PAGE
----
The drama dips back into emotional territory again. This time, however, it actually makes sense that Shi-on is the only character who's engaging with it, what with the problem being his family. And it might be more appropriate to write that he's not engaging with it- there's hints this episode that Shi-on's amnesia, rather than just being typical Korean drama trauma, is actually a deliberate act of will on the part of his autistic personality to protect himself from pain.
It's easy to see why he would want to do that, even outside of the justification he gives to Yoon-seo. Shi-on's work this episode is substandard, and Do-han notices it. There's more use of flashback this episode, back to the good parts of this drama, that realy does a great job focusing on the immediate conflict between the way Shi-on normally acts and the way he's clearly been rattled. And Do-han isn't about to just let a man of Shi-on's tremendous potential medical ability languish.
The episode also dips into dullness with the corporate management plot. I haven't discussed this much so far, since "Good Doctor" has been focusing on so many other (often more terrible) storylines, but now that the drama's pacing is giving us more room to breathe, I have to admit, I don't really know or care about what the administrators are doing or why. Shi-on's family problems tend to be a lot more interesting.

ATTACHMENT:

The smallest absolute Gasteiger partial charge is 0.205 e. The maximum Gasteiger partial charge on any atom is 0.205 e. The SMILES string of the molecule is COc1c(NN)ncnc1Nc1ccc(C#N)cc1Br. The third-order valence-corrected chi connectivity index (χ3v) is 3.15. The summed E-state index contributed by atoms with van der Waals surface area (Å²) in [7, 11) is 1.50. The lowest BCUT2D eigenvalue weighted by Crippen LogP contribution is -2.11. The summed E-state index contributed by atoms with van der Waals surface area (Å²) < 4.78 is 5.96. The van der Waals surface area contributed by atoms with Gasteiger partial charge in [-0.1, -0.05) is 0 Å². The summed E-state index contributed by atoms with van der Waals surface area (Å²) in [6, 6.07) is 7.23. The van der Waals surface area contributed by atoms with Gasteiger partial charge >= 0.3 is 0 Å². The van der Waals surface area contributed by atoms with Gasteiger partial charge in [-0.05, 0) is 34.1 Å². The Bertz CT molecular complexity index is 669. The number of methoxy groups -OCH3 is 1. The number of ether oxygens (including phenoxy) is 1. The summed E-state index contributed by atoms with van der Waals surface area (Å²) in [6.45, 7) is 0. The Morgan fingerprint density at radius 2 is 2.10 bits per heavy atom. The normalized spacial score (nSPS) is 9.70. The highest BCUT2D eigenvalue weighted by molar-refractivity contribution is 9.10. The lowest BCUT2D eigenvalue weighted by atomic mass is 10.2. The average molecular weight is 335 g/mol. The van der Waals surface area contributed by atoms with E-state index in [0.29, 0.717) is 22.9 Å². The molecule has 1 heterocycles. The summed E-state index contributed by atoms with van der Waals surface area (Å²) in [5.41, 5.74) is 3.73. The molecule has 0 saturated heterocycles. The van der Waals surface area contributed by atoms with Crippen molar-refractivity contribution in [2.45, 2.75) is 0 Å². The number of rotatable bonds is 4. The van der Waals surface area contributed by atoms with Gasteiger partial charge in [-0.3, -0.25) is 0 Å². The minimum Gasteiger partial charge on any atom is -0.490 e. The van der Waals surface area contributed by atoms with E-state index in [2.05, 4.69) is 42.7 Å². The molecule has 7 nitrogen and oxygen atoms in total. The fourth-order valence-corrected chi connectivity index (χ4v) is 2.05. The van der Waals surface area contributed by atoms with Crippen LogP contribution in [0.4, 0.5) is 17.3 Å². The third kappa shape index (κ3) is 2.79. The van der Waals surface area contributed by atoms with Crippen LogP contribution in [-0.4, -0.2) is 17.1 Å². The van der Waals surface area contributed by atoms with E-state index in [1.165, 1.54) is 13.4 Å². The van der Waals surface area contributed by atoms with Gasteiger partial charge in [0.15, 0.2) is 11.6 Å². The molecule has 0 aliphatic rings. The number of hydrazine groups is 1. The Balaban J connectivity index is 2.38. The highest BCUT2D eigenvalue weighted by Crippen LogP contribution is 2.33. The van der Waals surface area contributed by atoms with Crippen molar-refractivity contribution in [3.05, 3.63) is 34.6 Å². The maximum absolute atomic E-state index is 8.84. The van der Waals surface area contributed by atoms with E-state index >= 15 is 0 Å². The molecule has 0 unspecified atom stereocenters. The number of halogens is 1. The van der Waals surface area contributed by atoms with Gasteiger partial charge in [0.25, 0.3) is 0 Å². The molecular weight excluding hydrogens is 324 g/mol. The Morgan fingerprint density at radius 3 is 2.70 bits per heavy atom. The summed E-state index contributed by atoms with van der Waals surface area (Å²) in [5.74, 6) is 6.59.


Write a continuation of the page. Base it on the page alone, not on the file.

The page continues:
Take Shi-on's father, for example. He is literally killing himself with angry hateful overreactions. This is simultaneously comical, sad and appropriate. It's an open question whether Shi-on should reconcile with the man- not just because he's an awful enough person to not deserve it, but because it's hard to imagine that such a reconciliation would do anybody any good. Shi-on's mother, of course, is a different case entirely- though not one that I imagine has as much interesting story potential.
There is, fortunately enough, plenty of work to do around the hospital to distract from these matters. And this is exactly the kind of work I've been wanting to see this entire time- reactions with normal patients in normal situations, and sometimes crisis patients in crisis situations. "Good Doctor" gets much more mileage out of its narrative synergy when it just does subtle stuff about human relationships, little tidbits that are easy to relate to ourselves and easy to contrast with Shi-on. It makes it easier to appreciate who Shi-on is as a person, and provides an obvious impetus for his character to develop further.
Review by William Schwartz
Staff writer. Has been writing articles for HanCinema since 2012, having lived in South Korea since 2011. Started out in Gyeongju, then to Daegu, then to Ansan, then to Yeongju, then to Seoul, lived on the road for HanCinema's travel diaries series in the summer of 2016, and is currently settled in Anyang. Has good tips for utilizing South Korea's public bus system. William Schwartz can be contacted via firstname.lastname@example.org.
"[HanCinema's Drama Review] "Good Doctor" Episode 13"
by HanCinema is licensed under a Creative Commons Attribution-Share Alike 3.0 Unported License.
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